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Save for a Rainy Day

Jan & Dean

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Album Review

Unlike their friend Brian Wilson, who had previously guided the Beach Boys from surf band to cutting-edge pop/rock outfit without totally abandoning the band's signature sound, Jan & Dean didn't really have the capacity or songwriting chops to make the transition to serious and sophisticated pop. Nevertheless, when the architect of the duo, Jan Berry, was incapacitated in early 1966 by a terrible car accident that ultimately left him brain-damaged, Dean Torrence took up the business and musical reins of the band and made a nearly convincing one-shot stab at progressive pop with Save for a Rainy Day. In a sense, the album is still more commercial acquiescence than legitimate artistic statement, yet it is perhaps the most interesting musical stretch in the duo's catalog — although it is a Jan & Dean album in name only rather than in practice, as Berry understandably does not appear on the album in any capacity. The album is conceptual, in the loosest sense of the word, in that each song is about or refers to rain and is held together like a song cycle by thunderstorm sound effects. In addition, most of the tracks were also created by Joe Osborne and Larry Knetchel, as well as another of Torrence's friends and neighbors, James Burton. As opposed to an opulent studio creation, however, most of Save for a Rainy Day was stitched together in Osborne's garage. Jan & Dean's version of Gary Zekley's "Yellow Balloon" uses the very same backing track that Zekley made for the group Yellow Balloon, and is nearly as good as that version, while "Lullaby in the Rain" is a heartbreakingly pensive hymn. On the other hand, the music occasionally dips into uncomfortably sappy sentiment and easy listening sounds. Nevertheless, the album really is a lovely Californian artifact and worthy blue afternoon listen. [The Sundazed reissue nearly doubles the length of the original album with bonus cuts, most of them instrumental tracks and stereo versions of the album songs, and includes typically definitive liner notes, although the authors have a tendency to wax excessively rhapsodic about the music inside.]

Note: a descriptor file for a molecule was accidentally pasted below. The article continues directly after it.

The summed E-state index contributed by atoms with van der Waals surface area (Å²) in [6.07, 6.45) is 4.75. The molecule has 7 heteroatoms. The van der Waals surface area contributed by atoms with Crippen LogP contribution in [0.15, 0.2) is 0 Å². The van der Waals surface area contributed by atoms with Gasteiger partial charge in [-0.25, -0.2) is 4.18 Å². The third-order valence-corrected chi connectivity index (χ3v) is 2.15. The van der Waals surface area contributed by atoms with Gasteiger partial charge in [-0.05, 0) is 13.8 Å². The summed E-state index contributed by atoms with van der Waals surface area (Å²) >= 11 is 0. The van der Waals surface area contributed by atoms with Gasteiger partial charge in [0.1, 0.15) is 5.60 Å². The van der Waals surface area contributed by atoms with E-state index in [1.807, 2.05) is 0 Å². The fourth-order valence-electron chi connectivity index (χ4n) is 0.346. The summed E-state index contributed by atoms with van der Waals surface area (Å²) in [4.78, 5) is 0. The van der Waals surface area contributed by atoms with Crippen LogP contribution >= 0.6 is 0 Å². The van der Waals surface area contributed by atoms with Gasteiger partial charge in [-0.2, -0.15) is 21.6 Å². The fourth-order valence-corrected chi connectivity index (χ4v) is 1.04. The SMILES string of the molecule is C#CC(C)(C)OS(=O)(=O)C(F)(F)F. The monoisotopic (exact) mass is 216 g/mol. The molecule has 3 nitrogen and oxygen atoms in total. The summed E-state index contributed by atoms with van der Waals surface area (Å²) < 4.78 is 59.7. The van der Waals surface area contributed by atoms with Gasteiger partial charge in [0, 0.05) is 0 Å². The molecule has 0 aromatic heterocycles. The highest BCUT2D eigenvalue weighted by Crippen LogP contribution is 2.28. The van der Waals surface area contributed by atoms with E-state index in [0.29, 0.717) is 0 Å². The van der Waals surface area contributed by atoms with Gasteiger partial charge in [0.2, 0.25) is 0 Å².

Customer Reviews

Original Mono Album Mix Plus 13 Bonus Cuts!

When Jan Berry lived out the lyrics to "Deadman's Curve" in 1966 and wound up in a coma, his partner, Dean Torrence, kept the duo's name alive. Helped out by friends from Phil Spector's "Wrecking Crew," Dean cut this sparkling little mini-masterpeice, shiny as the raindrops beading up on the top of a Grand Prix. This is the trippy project that took the legendary L.A. duo into the day-glo world of 1967 pop. Includes Dean's original mono album mix plus 13 bonus cuts of stereo versions, alternates and previously unheard tracks! If you like this artist, then you might also want to check out these titles: The Best of the Five Americans, Gandalf 2 and the Peanut Butter Conspiracy single.

Save for a Rainy Day, Jan & Dean
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Customer Ratings